Carpo, or Karpo, belongs to the Greek pantheon. She was part of a seasonal nature goddess triune (aka the Horai or Horae). This beauty represented Autumn, while her counter parts were Spring and Summer. The Horai were not just the seasons, but the fruit of the seasons, so Carpo represented the harvests in the fall. Being the end of the seasons which produce food, Carpo is also considered a counterpart to Demeter (another goddess associated with Autumn and harvests). The name Carpo translates as fruit or produce, and the English language borrows this word for scientific terminology used in botany, such as carpophore and carpogonial.
Halloween has always been my favorite holiday. There is something magical about this time of year, and even more interesting to me are the origins of the celebration. As the days shorten, and nights lengthen, a primordial instinct still resonates within us, and we prepare to endure the mysterious darkness of winter. Today marks a colorful, festive day to embrace those fears, turning them into humor, creativity, and playfulness, in sometimes the most child-like of ways.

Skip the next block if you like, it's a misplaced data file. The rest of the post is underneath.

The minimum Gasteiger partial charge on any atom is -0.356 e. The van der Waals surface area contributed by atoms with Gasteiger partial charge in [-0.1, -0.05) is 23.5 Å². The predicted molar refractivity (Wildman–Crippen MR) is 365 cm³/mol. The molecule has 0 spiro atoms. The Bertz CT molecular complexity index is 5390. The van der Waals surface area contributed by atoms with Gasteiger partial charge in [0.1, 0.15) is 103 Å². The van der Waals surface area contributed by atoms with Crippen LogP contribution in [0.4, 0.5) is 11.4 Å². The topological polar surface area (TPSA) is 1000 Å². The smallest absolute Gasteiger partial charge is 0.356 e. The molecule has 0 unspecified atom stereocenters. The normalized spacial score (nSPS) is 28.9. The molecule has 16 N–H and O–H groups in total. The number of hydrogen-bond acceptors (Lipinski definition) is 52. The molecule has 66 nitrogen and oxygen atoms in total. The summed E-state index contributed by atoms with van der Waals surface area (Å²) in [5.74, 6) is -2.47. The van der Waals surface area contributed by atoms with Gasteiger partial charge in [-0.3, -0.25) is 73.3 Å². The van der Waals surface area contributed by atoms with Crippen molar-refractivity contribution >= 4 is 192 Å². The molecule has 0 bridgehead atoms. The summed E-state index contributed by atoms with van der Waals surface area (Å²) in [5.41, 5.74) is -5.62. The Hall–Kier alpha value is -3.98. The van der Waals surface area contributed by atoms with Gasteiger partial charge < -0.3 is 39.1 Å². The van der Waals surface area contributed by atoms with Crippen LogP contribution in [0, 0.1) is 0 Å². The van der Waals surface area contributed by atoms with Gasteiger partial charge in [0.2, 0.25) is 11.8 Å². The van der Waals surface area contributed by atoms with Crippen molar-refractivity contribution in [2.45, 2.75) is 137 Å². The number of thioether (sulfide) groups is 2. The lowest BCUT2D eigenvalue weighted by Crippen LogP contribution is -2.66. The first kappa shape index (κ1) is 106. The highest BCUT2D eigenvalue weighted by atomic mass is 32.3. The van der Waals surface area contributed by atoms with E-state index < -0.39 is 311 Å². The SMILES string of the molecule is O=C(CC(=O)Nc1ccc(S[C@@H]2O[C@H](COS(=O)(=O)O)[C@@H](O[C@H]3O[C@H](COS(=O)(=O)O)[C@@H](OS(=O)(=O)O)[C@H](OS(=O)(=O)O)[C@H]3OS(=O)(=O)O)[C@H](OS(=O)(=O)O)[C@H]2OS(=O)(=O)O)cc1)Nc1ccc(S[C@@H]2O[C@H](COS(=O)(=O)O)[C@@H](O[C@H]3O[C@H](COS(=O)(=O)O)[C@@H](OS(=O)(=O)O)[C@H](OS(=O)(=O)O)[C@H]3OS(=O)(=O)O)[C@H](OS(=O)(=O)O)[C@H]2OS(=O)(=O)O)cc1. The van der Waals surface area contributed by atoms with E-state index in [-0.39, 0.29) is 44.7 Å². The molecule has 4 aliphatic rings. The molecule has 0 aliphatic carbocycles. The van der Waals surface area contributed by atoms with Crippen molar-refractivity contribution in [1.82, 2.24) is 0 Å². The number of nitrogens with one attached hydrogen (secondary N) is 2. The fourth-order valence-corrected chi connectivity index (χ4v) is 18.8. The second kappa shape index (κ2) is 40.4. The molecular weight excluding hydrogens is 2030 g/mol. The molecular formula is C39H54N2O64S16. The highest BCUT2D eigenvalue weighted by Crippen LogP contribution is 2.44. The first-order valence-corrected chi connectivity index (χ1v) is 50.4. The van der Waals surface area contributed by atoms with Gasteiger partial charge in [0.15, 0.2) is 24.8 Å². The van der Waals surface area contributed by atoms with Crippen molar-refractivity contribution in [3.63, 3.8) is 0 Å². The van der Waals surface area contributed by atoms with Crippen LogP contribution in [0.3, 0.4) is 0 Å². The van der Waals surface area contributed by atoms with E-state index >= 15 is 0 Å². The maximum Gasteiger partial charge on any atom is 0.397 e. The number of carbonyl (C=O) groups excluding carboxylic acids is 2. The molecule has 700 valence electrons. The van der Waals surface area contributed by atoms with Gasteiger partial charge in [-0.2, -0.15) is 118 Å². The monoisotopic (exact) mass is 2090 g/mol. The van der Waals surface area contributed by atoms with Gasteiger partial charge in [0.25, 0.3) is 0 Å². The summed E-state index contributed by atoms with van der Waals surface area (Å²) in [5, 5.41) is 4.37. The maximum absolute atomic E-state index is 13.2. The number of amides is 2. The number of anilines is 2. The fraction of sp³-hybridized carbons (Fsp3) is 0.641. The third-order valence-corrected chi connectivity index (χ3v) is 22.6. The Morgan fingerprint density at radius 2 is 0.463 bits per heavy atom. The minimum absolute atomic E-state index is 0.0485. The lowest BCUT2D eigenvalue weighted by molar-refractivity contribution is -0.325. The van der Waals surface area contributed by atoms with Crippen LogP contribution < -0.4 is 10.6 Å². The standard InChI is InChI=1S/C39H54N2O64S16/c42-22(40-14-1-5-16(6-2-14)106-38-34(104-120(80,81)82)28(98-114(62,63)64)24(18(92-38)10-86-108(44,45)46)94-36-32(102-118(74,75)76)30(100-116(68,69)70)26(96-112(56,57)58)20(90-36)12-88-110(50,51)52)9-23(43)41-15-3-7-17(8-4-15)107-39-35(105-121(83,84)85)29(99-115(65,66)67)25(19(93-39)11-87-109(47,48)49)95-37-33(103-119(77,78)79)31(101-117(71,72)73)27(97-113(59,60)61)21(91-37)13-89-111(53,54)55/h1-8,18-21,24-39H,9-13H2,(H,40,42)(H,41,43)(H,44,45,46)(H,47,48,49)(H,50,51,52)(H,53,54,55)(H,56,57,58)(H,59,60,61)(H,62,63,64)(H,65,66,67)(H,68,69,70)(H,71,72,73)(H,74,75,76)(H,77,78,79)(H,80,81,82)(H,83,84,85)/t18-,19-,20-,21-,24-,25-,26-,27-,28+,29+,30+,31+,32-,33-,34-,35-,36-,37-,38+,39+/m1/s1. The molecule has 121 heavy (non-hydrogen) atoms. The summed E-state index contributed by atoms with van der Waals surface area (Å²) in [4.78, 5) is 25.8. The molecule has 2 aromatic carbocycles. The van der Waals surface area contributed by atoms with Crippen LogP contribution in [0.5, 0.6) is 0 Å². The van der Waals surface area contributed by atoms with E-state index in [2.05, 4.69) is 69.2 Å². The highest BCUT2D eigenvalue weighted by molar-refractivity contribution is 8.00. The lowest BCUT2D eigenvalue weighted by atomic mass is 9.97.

So as I chuckle at the witches, vampires, politicians, and other pop-culture costumes, I’m reminded of my ancestors, crafting their own masks and garbs to don in the once chilly months of October and November. I try to use this time to reflect upon the year, the great harvests (successes) and the tragic blights (failures). These past 6 months have been especially emotional for me, sifting through haunting memories while facing the frightening unknowns.
I try to remind myself that after the darkest night, will come the longest day. Summer shall return, with Persephone and other famous folklore heroines, arising from the underworld and bringing light and life to the earth once again. Until then, we can only stare into the darkness and observe the beauty of the shadows and stars.